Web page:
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WPP, No. 108: Phonation Contrasts Across Languages

  • Author(s): Keating, Patricia
  • Esposito, Christina M.
  • Garellek, Marc
  • Khan, Sameer ud Dowla
  • Kuang, Jianjing
  • et al.
Abstract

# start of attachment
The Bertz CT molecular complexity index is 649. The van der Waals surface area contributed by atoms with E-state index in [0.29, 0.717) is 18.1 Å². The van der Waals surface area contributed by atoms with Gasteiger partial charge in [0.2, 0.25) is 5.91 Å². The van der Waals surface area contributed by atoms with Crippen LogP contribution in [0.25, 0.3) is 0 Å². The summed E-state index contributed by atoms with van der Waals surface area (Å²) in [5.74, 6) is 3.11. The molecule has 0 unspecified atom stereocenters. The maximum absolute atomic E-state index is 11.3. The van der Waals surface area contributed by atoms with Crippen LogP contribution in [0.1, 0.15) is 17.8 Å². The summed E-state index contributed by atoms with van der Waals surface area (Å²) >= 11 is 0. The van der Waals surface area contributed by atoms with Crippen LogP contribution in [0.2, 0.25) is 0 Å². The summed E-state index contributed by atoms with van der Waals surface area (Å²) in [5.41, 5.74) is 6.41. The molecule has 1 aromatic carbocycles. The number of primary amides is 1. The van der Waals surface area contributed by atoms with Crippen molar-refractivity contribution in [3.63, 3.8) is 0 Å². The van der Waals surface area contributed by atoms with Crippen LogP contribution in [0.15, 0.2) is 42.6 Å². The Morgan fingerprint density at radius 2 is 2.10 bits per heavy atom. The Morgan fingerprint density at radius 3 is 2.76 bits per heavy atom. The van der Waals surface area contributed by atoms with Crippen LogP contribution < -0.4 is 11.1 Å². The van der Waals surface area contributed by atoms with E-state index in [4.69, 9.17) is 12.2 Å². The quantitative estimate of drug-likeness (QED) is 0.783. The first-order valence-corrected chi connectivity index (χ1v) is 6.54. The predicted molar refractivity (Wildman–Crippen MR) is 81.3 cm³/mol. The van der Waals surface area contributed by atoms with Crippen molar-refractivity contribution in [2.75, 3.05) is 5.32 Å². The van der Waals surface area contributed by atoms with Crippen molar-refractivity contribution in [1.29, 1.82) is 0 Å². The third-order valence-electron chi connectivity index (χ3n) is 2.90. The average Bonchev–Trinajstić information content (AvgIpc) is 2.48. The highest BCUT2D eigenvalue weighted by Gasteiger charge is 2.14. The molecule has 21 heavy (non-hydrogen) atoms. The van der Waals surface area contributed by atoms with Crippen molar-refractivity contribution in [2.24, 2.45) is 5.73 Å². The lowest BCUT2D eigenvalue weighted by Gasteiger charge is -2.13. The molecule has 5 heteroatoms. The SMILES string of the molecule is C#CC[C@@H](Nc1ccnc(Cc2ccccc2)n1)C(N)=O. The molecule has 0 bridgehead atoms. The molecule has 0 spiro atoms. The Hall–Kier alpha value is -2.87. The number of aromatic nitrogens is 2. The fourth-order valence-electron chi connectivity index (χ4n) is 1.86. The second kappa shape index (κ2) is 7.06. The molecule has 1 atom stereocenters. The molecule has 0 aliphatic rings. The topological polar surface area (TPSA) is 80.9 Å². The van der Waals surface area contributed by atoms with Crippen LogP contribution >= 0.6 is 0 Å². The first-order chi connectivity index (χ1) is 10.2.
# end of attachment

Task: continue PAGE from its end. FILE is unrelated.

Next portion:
This study compared the contrastive phonation types of four languages—Gujarati (modal vs. breathy), Hmong (modal vs. breathy vs. creaky), Mazatec (modal vs. breathy vs. creaky), and Yi (tense vs. lax)—on several acoustic measures, within and across languages. For Gujarati, Hmong, and Yi, two electroglottographic (EGG) measures were also compared; a Contact Quotient measure distinguished the within-language phonation types in all three languages. While several acoustic measures distinguished phonation types within each language, only H1*-H2* did so in all four languages. However, when each within-language phonation category was then compared across languages, each category was found to differ from language to language on multiple acoustic measures, e.g. breathy in Hmong is distinct from breathy in Gujarati. This unexpected result suggests that language/speaker differences in voice quality are larger than phonation category differences. This suggestion finds support in a Multi-Dimensional Scaling analysis of the acoustic measures. A three-dimensional space turns out to mostly distinguish the languages, less so the phonations. The phonation categories do not form clusters in this space across languages as might have been expected, but they do occupy separate regions along the third dimension of the space, a dimension correlated especially with H1*-H2*. Thus H1*-H2* is again seen to be the most important measure of phonation contrasts across languages.

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